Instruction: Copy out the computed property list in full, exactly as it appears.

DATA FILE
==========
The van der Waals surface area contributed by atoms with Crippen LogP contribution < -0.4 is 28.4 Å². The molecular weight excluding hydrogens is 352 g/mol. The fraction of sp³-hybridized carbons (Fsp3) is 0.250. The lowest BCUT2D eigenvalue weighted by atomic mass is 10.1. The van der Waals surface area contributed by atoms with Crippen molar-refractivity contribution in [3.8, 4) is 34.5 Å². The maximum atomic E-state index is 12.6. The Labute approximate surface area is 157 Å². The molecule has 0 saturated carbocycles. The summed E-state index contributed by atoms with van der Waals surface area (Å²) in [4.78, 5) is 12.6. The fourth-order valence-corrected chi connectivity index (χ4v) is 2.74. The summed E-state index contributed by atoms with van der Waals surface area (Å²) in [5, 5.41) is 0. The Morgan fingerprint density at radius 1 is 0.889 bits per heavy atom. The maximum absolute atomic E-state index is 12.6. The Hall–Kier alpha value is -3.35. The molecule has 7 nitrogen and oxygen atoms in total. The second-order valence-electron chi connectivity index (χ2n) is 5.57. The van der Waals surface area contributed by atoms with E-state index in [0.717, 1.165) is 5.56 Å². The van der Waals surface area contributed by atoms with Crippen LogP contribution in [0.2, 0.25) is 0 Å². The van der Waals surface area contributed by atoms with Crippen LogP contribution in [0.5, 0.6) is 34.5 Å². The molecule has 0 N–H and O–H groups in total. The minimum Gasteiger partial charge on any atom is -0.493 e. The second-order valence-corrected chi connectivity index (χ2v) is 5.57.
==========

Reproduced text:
The van der Waals surface area contributed by atoms with Crippen LogP contribution < -0.4 is 28.4 Å². The molecular weight excluding hydrogens is 352 g/mol. The fraction of sp³-hybridized carbons (Fsp3) is 0.250. The lowest BCUT2D eigenvalue weighted by atomic mass is 10.1. The van der Waals surface area contributed by atoms with Crippen molar-refractivity contribution in [3.8, 4) is 34.5 Å². The maximum atomic E-state index is 12.6. The Labute approximate surface area is 157 Å². The molecule has 0 saturated carbocycles. The summed E-state index contributed by atoms with van der Waals surface area (Å²) in [4.78, 5) is 12.6. The fourth-order valence-corrected chi connectivity index (χ4v) is 2.74. The summed E-state index contributed by atoms with van der Waals surface area (Å²) in [5, 5.41) is 0. The Morgan fingerprint density at radius 1 is 0.889 bits per heavy atom. The maximum absolute atomic E-state index is 12.6. The Hall–Kier alpha value is -3.35. The molecule has 7 nitrogen and oxygen atoms in total. The second-order valence-electron chi connectivity index (χ2n) is 5.57. The van der Waals surface area contributed by atoms with E-state index in [0.717, 1.165) is 5.56 Å². The van der Waals surface area contributed by atoms with Crippen LogP contribution in [0.2, 0.25) is 0 Å². The van der Waals surface area contributed by atoms with Crippen LogP contribution in [0.5, 0.6) is 34.5 Å². The molecule has 0 N–H and O–H groups in total. The minimum Gasteiger partial charge on any atom is -0.493 e. The second-order valence-corrected chi connectivity index (χ2v) is 5.57.